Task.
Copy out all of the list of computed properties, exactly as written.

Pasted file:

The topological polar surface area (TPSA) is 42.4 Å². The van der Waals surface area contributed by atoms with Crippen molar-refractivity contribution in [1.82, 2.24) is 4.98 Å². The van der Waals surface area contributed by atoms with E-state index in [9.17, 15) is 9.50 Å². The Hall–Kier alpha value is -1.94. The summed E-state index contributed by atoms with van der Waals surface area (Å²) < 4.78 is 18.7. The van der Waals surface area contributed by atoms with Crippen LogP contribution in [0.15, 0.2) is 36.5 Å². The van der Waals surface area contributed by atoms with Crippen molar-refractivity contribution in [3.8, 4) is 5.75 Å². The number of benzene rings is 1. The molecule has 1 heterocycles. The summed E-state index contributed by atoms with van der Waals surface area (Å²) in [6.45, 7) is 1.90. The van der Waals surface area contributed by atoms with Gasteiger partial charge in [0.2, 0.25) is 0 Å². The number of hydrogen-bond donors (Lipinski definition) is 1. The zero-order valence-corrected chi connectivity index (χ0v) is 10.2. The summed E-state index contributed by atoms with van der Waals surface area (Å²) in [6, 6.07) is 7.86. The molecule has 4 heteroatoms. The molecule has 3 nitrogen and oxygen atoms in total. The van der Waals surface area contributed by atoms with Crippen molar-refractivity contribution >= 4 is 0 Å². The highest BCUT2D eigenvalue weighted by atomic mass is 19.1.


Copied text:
The topological polar surface area (TPSA) is 42.4 Å². The van der Waals surface area contributed by atoms with Crippen molar-refractivity contribution in [1.82, 2.24) is 4.98 Å². The van der Waals surface area contributed by atoms with E-state index in [9.17, 15) is 9.50 Å². The Hall–Kier alpha value is -1.94. The summed E-state index contributed by atoms with van der Waals surface area (Å²) < 4.78 is 18.7. The van der Waals surface area contributed by atoms with Crippen LogP contribution in [0.15, 0.2) is 36.5 Å². The van der Waals surface area contributed by atoms with Crippen molar-refractivity contribution in [3.8, 4) is 5.75 Å². The number of benzene rings is 1. The molecule has 1 heterocycles. The summed E-state index contributed by atoms with van der Waals surface area (Å²) in [6.45, 7) is 1.90. The van der Waals surface area contributed by atoms with Gasteiger partial charge in [0.2, 0.25) is 0 Å². The number of hydrogen-bond donors (Lipinski definition) is 1. The zero-order valence-corrected chi connectivity index (χ0v) is 10.2. The summed E-state index contributed by atoms with van der Waals surface area (Å²) in [6, 6.07) is 7.86. The molecule has 4 heteroatoms. The molecule has 3 nitrogen and oxygen atoms in total. The van der Waals surface area contributed by atoms with Crippen molar-refractivity contribution >= 4 is 0 Å². The highest BCUT2D eigenvalue weighted by atomic mass is 19.1.